They Drive by Night (1940): Early Film Noir, Vigorously Directed by Raoul Walsh

An early hard-boiled film noir about two tough truck drivers, They Drive By Night is directed by Raul Walsh in his characteristic vigorous and energetic way, and extremely well acted by the four stars, all Warner contract players.

Bogart, just before becoming a major star, gets last billing, below George Raft, Ann Sheridan, Ida Lupino.

The tale is based on A.I. Besserides’ 1938 novel The Long Haul, which was later reprinted under the title They Drive by Night to cash in on the success of the film.

One of the film’s subplots–Ida Lupino’s character murdering her husband by poisoning–was borrowed from another Warner film, Bordertown (1935), which starred Bette Davis.

Raft and Bogart play brothers Joe and Paul Fabrini, embattled truck drivers who make a meager living. Joe convinces Paul to start their own business, staying one step ahead of loan shark Farnsworth, who is trying to repossess their truck.

At one stop, they meet a young and appealing waitress, Cassie Hartley (Sheridan), and Joe shows instant attraction.  Later, the brothers pick up her up as a hitchhiker going to Los Angeles; she quit her job after her boss had harassed her.

While driving, they witness a truck whose driver is asleep at the wheel, causing a fatal accident . When they return to L.A., Paul is reunited with his patient wife Pearl (Gale Page), who wishes Paul settled down in a safer job so that they can raise a family. Meanwhile, Joe finds Cassie a place to stay, and they begin dating. When Paul falls asleep at the wheel, he causes an accident that costs him his right arm and wrecks the truck.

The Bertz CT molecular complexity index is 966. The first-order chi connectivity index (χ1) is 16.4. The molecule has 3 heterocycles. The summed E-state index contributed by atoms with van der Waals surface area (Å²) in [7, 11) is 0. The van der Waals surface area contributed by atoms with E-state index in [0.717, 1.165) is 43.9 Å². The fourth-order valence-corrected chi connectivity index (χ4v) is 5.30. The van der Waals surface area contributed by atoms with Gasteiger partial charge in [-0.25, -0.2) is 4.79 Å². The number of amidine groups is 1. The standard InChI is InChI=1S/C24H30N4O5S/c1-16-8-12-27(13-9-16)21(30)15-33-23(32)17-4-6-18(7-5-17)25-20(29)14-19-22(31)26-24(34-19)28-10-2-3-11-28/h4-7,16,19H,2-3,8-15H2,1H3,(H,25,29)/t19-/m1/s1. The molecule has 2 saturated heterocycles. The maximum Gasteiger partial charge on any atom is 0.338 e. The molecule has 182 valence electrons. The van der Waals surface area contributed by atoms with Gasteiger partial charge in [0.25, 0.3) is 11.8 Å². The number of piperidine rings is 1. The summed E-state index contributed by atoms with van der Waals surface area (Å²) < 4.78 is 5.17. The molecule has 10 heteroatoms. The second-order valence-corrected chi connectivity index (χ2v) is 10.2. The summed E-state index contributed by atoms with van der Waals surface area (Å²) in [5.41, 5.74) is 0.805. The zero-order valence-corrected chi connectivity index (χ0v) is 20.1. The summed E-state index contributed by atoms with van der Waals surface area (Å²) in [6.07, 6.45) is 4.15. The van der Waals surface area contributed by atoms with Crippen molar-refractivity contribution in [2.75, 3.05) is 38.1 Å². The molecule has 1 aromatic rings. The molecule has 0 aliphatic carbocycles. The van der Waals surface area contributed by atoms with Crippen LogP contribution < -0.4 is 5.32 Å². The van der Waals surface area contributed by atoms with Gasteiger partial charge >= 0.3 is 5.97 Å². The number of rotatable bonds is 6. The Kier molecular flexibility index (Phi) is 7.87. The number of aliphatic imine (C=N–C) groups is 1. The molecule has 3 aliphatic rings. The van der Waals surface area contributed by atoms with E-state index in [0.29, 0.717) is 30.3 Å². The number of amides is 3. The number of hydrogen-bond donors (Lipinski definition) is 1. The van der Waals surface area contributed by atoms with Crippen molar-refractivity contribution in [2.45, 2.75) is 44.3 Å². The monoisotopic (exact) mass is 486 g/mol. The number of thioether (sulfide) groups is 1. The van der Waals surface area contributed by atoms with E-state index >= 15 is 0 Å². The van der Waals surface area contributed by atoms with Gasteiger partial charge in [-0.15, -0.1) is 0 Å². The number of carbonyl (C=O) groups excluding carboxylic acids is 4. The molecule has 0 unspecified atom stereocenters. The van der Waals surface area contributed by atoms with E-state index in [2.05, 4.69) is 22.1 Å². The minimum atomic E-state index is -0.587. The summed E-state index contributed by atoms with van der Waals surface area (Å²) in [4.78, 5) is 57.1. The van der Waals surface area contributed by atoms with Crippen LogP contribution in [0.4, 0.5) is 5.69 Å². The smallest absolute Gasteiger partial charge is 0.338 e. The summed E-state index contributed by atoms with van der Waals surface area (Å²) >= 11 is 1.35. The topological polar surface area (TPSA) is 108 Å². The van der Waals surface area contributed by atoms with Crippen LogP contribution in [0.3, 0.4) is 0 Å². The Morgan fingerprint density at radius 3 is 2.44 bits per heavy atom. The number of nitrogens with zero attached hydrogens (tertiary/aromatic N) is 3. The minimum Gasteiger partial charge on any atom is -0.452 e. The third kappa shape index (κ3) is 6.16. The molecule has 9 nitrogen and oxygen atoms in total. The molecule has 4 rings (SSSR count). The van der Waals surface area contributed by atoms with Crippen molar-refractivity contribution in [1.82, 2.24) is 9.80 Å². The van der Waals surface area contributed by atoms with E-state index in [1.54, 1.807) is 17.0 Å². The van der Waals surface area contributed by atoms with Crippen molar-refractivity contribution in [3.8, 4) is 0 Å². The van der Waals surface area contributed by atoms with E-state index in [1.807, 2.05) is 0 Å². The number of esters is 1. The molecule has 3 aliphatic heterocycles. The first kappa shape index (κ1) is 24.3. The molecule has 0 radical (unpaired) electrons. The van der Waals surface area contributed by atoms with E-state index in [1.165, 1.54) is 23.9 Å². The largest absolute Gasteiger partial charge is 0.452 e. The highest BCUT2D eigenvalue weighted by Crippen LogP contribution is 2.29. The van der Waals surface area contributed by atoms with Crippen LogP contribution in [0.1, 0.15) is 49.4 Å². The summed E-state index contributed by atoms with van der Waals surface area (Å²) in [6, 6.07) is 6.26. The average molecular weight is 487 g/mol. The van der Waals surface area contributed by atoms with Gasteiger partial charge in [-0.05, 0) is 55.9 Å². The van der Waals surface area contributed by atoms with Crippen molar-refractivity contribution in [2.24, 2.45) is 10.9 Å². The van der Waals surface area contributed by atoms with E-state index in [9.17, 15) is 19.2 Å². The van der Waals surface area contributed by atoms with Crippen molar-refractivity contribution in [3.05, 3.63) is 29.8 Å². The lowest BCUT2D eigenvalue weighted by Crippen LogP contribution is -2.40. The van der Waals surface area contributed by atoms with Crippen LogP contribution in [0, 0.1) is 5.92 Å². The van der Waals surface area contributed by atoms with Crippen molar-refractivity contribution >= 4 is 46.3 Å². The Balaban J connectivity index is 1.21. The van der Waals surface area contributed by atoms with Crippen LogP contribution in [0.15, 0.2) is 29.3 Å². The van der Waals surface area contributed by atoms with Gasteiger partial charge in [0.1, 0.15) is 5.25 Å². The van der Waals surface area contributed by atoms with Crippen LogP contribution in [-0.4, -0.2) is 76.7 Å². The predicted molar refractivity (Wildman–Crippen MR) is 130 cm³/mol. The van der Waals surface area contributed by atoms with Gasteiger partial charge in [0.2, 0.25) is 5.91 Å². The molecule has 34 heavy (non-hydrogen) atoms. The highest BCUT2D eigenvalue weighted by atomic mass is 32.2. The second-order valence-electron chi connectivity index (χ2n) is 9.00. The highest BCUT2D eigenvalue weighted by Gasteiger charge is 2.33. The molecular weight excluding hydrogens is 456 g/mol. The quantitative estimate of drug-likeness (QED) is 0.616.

Enter femme fatale Lana Carlsen (Lupino), who has desired Joe for years, but he rebuffed her advances as she is married to Ed Carlsen (Alan Hale), a trucking business owner and former drive who’s his friend. When Ed hires Joe as driver, Lana persuades her husband to make him traffic manager.

Joe spurns Lana’s advances, and one night, Lana, murders Ed (drunk after a party) on impulse, leaving him in the garage with the car motor still running. When the police investigate, she persuades them it was an accident. She later gives Joe percentage of the business as yet another seductive gesture.

Bitter over his inability to support his wife, Paul returns to work as a dispatcher.  Joe managing the business efficiently, and when she learns of his marriage plans to Cassie, she confesses of her killing.  Enraged, she accuses Joe of committing the murder, but during the trial, the guilt-ridden Lana breaks down. Laughing hysterically, she claims that it was the electric garage door that made her do it; the case against Joe is dismissed and Lana is declared insane.

Joe considers going back to the road, but Cassie talks him out of it. He returns to the trucking business, with Paul as his traffic manager and Cassie as future wife.

Early on, George Raft remarks of his breed of drivers, ‘We’re tougher than any truck ever come off an assembly line,” a sentence that could be applied to the whole movie.